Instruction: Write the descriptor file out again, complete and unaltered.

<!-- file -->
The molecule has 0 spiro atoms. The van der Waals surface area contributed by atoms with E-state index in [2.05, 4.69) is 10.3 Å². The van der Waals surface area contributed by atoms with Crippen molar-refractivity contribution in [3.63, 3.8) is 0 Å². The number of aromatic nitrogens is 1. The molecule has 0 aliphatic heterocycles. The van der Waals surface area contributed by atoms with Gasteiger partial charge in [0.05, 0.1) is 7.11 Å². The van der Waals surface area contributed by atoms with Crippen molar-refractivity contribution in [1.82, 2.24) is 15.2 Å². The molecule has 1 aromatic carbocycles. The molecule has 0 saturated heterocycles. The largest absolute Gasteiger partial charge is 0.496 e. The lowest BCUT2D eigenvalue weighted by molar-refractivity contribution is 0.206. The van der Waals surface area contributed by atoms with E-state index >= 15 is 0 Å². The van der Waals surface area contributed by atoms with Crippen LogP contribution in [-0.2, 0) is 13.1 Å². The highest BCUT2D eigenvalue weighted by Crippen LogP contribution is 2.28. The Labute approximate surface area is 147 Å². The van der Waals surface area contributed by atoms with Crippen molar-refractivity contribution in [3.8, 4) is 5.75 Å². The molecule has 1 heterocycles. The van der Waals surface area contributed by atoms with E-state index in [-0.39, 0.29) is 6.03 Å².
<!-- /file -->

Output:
The molecule has 0 spiro atoms. The van der Waals surface area contributed by atoms with E-state index in [2.05, 4.69) is 10.3 Å². The van der Waals surface area contributed by atoms with Crippen molar-refractivity contribution in [3.63, 3.8) is 0 Å². The number of aromatic nitrogens is 1. The molecule has 0 aliphatic heterocycles. The van der Waals surface area contributed by atoms with Gasteiger partial charge in [0.05, 0.1) is 7.11 Å². The van der Waals surface area contributed by atoms with Crippen molar-refractivity contribution in [1.82, 2.24) is 15.2 Å². The molecule has 1 aromatic carbocycles. The molecule has 0 saturated heterocycles. The largest absolute Gasteiger partial charge is 0.496 e. The lowest BCUT2D eigenvalue weighted by molar-refractivity contribution is 0.206. The van der Waals surface area contributed by atoms with E-state index >= 15 is 0 Å². The van der Waals surface area contributed by atoms with Crippen LogP contribution in [-0.2, 0) is 13.1 Å². The highest BCUT2D eigenvalue weighted by Crippen LogP contribution is 2.28. The Labute approximate surface area is 147 Å². The van der Waals surface area contributed by atoms with Crippen molar-refractivity contribution in [3.8, 4) is 5.75 Å². The molecule has 1 heterocycles. The van der Waals surface area contributed by atoms with E-state index in [-0.39, 0.29) is 6.03 Å².